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Monday, January 2, 2012

Families, Prodigals and Turkeys [11]

Welcome back! We will continue with our discussion of the Prodigal son. Let's recap, so we can move forward... 
Text: Luke 15:11-32 
This story or parable is part of a triad. It follows the parables of the Lost Sheep and the Lost Coin. This particular story is sometime called the parable of the Lost Son. Jesus is speaking to the Pharisees trying to explain and expound upon the love that God has for us, and the grace he provides.  
There is a father, whom we have named him Dave, Sr., who has two sons. Their names have become Dave, Jr. (or Davey) and Philip, for the sake of clarity. David, Jr. is the older, and Philip is the younger son.   
Philip asks his father to give him his portion of the family estate as an early inheritance. Once he gets is, he sets off to see the world. There he wastes his fortune on wild living, whatever that mean in ancient times. About the same time that his funds run out, a severe famine hits the country and he finds himself in a dreadful state of affairs. He is no slouch, so he gets a job feeding pigs. Things eventually get so bad he even yearns for the food he should be feeding the pigs. 
Philip finally has his V-8 moment, and comes to his right mind. He remembers his father and home. In fact, he specifically remembers that his father’s hirelings ate much better food than he had at the moment. In humility, he finally understands his foolishness, decides to return to his father and ask for forgiveness and mercy. He has determined that he will ask his father to hire him as a worker.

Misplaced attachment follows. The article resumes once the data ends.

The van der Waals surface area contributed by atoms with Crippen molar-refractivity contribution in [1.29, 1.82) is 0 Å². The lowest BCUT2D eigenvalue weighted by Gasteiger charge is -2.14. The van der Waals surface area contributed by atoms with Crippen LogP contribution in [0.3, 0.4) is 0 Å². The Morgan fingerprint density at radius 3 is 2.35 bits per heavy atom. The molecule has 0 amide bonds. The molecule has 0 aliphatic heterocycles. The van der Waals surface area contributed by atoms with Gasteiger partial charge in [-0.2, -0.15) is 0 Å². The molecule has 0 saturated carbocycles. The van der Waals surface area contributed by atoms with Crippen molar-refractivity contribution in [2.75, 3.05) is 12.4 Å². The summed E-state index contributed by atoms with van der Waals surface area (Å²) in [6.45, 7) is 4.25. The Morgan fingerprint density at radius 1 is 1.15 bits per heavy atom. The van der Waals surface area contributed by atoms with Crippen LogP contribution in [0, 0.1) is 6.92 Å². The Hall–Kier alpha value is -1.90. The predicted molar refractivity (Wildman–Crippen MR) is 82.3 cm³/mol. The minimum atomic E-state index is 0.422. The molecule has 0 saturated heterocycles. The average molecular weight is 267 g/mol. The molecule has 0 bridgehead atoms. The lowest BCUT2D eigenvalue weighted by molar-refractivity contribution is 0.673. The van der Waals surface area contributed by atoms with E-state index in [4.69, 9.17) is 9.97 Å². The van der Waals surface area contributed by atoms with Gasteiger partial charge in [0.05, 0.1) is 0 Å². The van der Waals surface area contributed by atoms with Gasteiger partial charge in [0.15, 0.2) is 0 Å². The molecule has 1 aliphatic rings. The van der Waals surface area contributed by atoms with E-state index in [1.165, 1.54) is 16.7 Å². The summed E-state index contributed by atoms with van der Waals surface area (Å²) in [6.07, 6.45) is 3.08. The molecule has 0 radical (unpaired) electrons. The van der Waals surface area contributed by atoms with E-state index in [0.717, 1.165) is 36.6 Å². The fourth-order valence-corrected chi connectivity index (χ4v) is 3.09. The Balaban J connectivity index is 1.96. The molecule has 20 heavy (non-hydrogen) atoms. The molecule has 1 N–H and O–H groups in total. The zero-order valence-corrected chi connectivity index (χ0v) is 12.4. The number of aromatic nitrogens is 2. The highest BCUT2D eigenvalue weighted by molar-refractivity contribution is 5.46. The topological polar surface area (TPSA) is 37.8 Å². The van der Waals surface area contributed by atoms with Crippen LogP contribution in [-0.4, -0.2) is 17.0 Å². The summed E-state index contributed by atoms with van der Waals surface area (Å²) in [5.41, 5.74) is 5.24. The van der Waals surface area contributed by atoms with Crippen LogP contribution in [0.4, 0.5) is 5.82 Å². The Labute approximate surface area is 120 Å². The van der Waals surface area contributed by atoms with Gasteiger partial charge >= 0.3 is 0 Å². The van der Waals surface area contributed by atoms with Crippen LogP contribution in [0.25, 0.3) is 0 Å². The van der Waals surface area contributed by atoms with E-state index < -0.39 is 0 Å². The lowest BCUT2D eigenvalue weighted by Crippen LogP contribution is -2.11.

The father, David, Sr., has been watching and waiting, longing for his son’s return. He receives his son back into his life and heart with open arms of compassion. He is delighted by the return of his lost son! Immediately he tells the servants to prepare an extravagant feast.  
In the meantime, Davey Jr. comes in from working in the fields, discovers a party is being set up to celebrate Philip’s return. He is more than a little upset. He flies into a rage and refuses to enter the house. The father tries to douse the fire of this rage by explaining to David, Jr., "You are always with me, and everything I have is yours." The father is saying, “Come on in.” What was holding him back?


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